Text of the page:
NOTE: This is a re-post from 2006.

Battle of Midway, June 1942

USS Yorktown (CV-5) after being hit by Japanese bombs shortly after noon on 4 June 1942. This view was taken shortly after the ship lost power and stopped, while F4F-4 fighters were still spotted forward, their location during the attack. Fires are burning in Yorktown’s uptakes.

I don’t know that I’d ever seen this particular picture before. For many, many more, see Battle of Midway, 4-7 June 1942 — Overview and Special Image Selection

UPDATE: For a great story about a survivor of the Yorktown’s loss, see Port Charlotte man survived the Yorktown’s sinking at Battle of Midway. Wilbur Kinney had a carrier torpedoed out from under him by the Japanese in the Pacific and a carrier torpedoed out from under him by the Germans in the Atlantic. Astounding.

(FWIW, the Wasp was not at the battle of Midway as he claims. The Wasp didn’t transfer to the Pacific until 10 June 1942. One other nit to pick is that it wasn’t a “seagoing tug” towing Yorktown back to Midway, but rather the minesweeper USS Verio towing her back to Pearl.)

Despite these minor quibbles, be sure to read Kinney’s account. Astounding. (Did I say that already?)

cross-posted to Winds of Change, where I wrote:

The loss of USS Yorktown was tragic, but penauts compared to the defeat suffered by the Japanese. The tide of the war in the Pacific was turned in the time it took a few squadrons of American dive bombers to make their runs on this day 64 years ago.

UPDATE 2: Jay Tea at Wizbang has a Midway post up. Should have known Murdoc could count on him…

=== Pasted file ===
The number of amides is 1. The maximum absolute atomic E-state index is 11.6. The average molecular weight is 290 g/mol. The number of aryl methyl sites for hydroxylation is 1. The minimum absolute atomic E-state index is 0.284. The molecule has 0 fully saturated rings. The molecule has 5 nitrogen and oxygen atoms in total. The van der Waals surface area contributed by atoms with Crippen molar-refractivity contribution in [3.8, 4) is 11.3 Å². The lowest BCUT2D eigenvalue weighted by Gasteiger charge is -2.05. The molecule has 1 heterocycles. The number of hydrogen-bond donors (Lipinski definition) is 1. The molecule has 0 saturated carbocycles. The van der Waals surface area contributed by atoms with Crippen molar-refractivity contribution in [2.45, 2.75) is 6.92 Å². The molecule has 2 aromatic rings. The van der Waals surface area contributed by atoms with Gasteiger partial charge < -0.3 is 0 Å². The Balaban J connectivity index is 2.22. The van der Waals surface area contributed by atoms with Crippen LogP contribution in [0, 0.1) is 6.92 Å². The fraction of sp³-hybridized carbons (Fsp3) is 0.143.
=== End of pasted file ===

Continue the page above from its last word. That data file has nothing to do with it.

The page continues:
UPDATE 3: A commenter at Wizbang recommends Midway: The Battle That Doomed Japan by Mitsuo Fuchida and Masatake Okumiya. Note the authors. Fuchida led the first wave in the attack on Pearl Harbor but missed the battle of Midway due to appendicitis. He witnessed the whole thing from the Japanese carrier Akagi, though. I’ve had the book for a couple of years but have been unable to get to it.

Another that I’d reccomend if you can get hold of it would be George Gay’s Sole Survivor. Gay was the only survivor of Torpedo Squadron 8 at Midway.

My favorite remains Incredible Victory by Walter Lord. I read it in the seventh grade and was a changed person. Really.

UPDATE 4: Blue Crab Boulevard lists the men of Torpedo 8 and Donald Sensing posts on Midway, too. He points out his most-excellent post from a couple of years ago, to boot.


  1. Murdoc,

    A much better book on the Japanese point of view is Shattered Sword, by tully and Parshall. It has been discovered over the years the Fuchida, while a great combat leader, tended totell the West what he thought they wanted to hear, and his book is fraught with inaccuracies. Tully and Parshall extensively researched their work from Japanese sources and inverviewed several survivors of the battle in an effort to give an accurate picture of what really happened from the Japanese side.

    USS Vireo, was built as a minesweeper (AM-52), but was redesignated as an oceangoing tug on 1 June 1942 (AT-144) so that may be part of the confusion. Both you and Mr. Kinney are right.

    Actually, there were three survivors from Torpedo 8 at Midway, though most people don’t know it. The second echelon of Torpedo 8, flying TBF Avengers, sent 6 aircraft to Midway just before the battle. This element, led by LT Langdon Fieberling, attacked alongside four B-26s carrying torpedoes, as the first strike of the day against the Kido Butai. The only survivors of that element of Torpedo 8 were Ensign Bert Ernest and Radioman Harry Farrier. Bert managed to fly his badly damaged Avenger back to Midway.

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